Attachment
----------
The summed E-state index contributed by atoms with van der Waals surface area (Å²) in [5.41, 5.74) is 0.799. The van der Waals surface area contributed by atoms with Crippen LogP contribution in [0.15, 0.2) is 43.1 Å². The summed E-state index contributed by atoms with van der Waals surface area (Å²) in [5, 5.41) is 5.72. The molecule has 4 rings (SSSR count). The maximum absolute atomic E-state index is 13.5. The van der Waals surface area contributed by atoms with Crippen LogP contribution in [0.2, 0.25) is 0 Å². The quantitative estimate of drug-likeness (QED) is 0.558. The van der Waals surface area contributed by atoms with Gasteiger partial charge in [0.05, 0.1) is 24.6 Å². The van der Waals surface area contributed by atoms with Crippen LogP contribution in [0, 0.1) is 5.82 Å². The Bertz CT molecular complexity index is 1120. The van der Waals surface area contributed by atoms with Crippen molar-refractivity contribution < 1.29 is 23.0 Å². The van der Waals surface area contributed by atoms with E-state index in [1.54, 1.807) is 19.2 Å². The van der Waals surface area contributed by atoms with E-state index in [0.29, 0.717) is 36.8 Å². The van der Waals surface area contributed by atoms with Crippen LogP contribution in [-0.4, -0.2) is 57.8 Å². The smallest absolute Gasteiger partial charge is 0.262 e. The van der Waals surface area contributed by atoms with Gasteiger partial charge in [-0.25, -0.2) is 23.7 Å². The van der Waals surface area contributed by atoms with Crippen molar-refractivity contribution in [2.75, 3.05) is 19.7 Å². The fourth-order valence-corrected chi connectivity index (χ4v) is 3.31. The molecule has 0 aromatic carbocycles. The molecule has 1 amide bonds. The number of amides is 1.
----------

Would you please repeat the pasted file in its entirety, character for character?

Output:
The summed E-state index contributed by atoms with van der Waals surface area (Å²) in [5.41, 5.74) is 0.799. The van der Waals surface area contributed by atoms with Crippen LogP contribution in [0.15, 0.2) is 43.1 Å². The summed E-state index contributed by atoms with van der Waals surface area (Å²) in [5, 5.41) is 5.72. The molecule has 4 rings (SSSR count). The maximum absolute atomic E-state index is 13.5. The van der Waals surface area contributed by atoms with Crippen LogP contribution in [0.2, 0.25) is 0 Å². The quantitative estimate of drug-likeness (QED) is 0.558. The van der Waals surface area contributed by atoms with Gasteiger partial charge in [0.05, 0.1) is 24.6 Å². The van der Waals surface area contributed by atoms with Crippen LogP contribution in [0, 0.1) is 5.82 Å². The Bertz CT molecular complexity index is 1120. The van der Waals surface area contributed by atoms with Crippen molar-refractivity contribution < 1.29 is 23.0 Å². The van der Waals surface area contributed by atoms with E-state index in [1.54, 1.807) is 19.2 Å². The van der Waals surface area contributed by atoms with E-state index in [0.29, 0.717) is 36.8 Å². The van der Waals surface area contributed by atoms with Crippen LogP contribution in [-0.4, -0.2) is 57.8 Å². The smallest absolute Gasteiger partial charge is 0.262 e. The van der Waals surface area contributed by atoms with Gasteiger partial charge in [-0.25, -0.2) is 23.7 Å². The van der Waals surface area contributed by atoms with Crippen molar-refractivity contribution in [2.75, 3.05) is 19.7 Å². The fourth-order valence-corrected chi connectivity index (χ4v) is 3.31. The molecule has 0 aromatic carbocycles. The molecule has 1 amide bonds. The number of amides is 1.